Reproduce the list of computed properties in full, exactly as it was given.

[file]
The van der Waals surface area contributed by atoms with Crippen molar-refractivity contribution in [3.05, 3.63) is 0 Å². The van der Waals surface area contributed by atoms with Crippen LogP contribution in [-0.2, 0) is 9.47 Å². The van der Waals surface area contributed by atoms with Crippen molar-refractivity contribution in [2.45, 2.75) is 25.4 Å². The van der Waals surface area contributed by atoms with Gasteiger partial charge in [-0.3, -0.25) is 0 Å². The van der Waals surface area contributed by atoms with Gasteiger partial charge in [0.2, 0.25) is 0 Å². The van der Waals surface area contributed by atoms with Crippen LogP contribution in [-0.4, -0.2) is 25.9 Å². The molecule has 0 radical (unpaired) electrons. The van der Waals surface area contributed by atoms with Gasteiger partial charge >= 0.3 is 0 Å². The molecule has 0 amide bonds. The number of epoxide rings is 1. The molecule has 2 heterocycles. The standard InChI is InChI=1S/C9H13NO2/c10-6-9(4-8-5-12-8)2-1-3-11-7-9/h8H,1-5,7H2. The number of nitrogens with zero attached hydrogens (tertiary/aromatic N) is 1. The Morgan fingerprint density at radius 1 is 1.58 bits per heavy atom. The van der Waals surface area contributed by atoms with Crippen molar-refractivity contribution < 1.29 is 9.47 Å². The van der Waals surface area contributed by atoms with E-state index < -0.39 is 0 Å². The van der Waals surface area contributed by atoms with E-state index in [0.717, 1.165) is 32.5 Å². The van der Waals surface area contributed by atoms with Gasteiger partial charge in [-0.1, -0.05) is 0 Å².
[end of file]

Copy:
The van der Waals surface area contributed by atoms with Crippen molar-refractivity contribution in [3.05, 3.63) is 0 Å². The van der Waals surface area contributed by atoms with Crippen LogP contribution in [-0.2, 0) is 9.47 Å². The van der Waals surface area contributed by atoms with Crippen molar-refractivity contribution in [2.45, 2.75) is 25.4 Å². The van der Waals surface area contributed by atoms with Gasteiger partial charge in [-0.3, -0.25) is 0 Å². The van der Waals surface area contributed by atoms with Gasteiger partial charge in [0.2, 0.25) is 0 Å². The van der Waals surface area contributed by atoms with Crippen LogP contribution in [-0.4, -0.2) is 25.9 Å². The molecule has 0 radical (unpaired) electrons. The van der Waals surface area contributed by atoms with Gasteiger partial charge >= 0.3 is 0 Å². The molecule has 0 amide bonds. The number of epoxide rings is 1. The molecule has 2 heterocycles. The standard InChI is InChI=1S/C9H13NO2/c10-6-9(4-8-5-12-8)2-1-3-11-7-9/h8H,1-5,7H2. The number of nitrogens with zero attached hydrogens (tertiary/aromatic N) is 1. The Morgan fingerprint density at radius 1 is 1.58 bits per heavy atom. The van der Waals surface area contributed by atoms with Crippen molar-refractivity contribution < 1.29 is 9.47 Å². The van der Waals surface area contributed by atoms with E-state index < -0.39 is 0 Å². The van der Waals surface area contributed by atoms with E-state index in [0.717, 1.165) is 32.5 Å². The van der Waals surface area contributed by atoms with Gasteiger partial charge in [-0.1, -0.05) is 0 Å².